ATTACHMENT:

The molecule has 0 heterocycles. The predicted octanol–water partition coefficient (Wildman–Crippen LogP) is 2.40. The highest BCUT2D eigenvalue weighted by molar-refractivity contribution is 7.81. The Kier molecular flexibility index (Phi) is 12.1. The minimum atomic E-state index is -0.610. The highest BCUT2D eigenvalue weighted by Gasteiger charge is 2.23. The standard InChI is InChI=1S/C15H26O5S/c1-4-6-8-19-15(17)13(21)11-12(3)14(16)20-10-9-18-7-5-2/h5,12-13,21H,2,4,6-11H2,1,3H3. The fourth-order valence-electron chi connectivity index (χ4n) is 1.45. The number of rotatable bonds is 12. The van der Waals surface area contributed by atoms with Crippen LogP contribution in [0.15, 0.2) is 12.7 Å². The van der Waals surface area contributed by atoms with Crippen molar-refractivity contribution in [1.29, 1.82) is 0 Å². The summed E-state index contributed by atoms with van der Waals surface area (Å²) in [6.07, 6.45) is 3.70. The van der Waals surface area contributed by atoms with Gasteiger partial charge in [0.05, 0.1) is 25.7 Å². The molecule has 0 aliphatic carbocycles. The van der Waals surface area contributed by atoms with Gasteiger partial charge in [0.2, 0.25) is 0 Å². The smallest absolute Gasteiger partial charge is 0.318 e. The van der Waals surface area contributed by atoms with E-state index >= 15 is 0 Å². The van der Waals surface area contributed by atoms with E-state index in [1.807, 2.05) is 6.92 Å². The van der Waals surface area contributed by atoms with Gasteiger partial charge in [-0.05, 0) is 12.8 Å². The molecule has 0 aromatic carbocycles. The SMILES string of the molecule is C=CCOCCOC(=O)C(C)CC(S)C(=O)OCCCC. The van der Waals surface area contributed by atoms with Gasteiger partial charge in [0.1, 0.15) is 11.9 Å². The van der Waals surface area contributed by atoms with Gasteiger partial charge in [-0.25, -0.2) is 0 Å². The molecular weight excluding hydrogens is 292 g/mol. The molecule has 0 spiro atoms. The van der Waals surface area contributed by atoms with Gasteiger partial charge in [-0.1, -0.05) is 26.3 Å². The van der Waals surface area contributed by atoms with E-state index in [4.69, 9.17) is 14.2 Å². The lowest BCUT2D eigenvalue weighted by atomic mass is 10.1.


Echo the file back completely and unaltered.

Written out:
The molecule has 0 heterocycles. The predicted octanol–water partition coefficient (Wildman–Crippen LogP) is 2.40. The highest BCUT2D eigenvalue weighted by molar-refractivity contribution is 7.81. The Kier molecular flexibility index (Phi) is 12.1. The minimum atomic E-state index is -0.610. The highest BCUT2D eigenvalue weighted by Gasteiger charge is 2.23. The standard InChI is InChI=1S/C15H26O5S/c1-4-6-8-19-15(17)13(21)11-12(3)14(16)20-10-9-18-7-5-2/h5,12-13,21H,2,4,6-11H2,1,3H3. The fourth-order valence-electron chi connectivity index (χ4n) is 1.45. The number of rotatable bonds is 12. The van der Waals surface area contributed by atoms with Crippen LogP contribution in [0.15, 0.2) is 12.7 Å². The van der Waals surface area contributed by atoms with Crippen molar-refractivity contribution in [1.29, 1.82) is 0 Å². The summed E-state index contributed by atoms with van der Waals surface area (Å²) in [6.07, 6.45) is 3.70. The van der Waals surface area contributed by atoms with Gasteiger partial charge in [0.05, 0.1) is 25.7 Å². The molecule has 0 aliphatic carbocycles. The van der Waals surface area contributed by atoms with Gasteiger partial charge in [0.2, 0.25) is 0 Å². The smallest absolute Gasteiger partial charge is 0.318 e. The van der Waals surface area contributed by atoms with E-state index >= 15 is 0 Å². The van der Waals surface area contributed by atoms with E-state index in [1.807, 2.05) is 6.92 Å². The van der Waals surface area contributed by atoms with Gasteiger partial charge in [-0.05, 0) is 12.8 Å². The molecule has 0 aromatic carbocycles. The SMILES string of the molecule is C=CCOCCOC(=O)C(C)CC(S)C(=O)OCCCC. The van der Waals surface area contributed by atoms with Gasteiger partial charge in [0.1, 0.15) is 11.9 Å². The van der Waals surface area contributed by atoms with Gasteiger partial charge in [-0.25, -0.2) is 0 Å². The molecular weight excluding hydrogens is 292 g/mol. The molecule has 0 spiro atoms. The van der Waals surface area contributed by atoms with Gasteiger partial charge in [-0.1, -0.05) is 26.3 Å². The van der Waals surface area contributed by atoms with E-state index in [4.69, 9.17) is 14.2 Å². The lowest BCUT2D eigenvalue weighted by atomic mass is 10.1.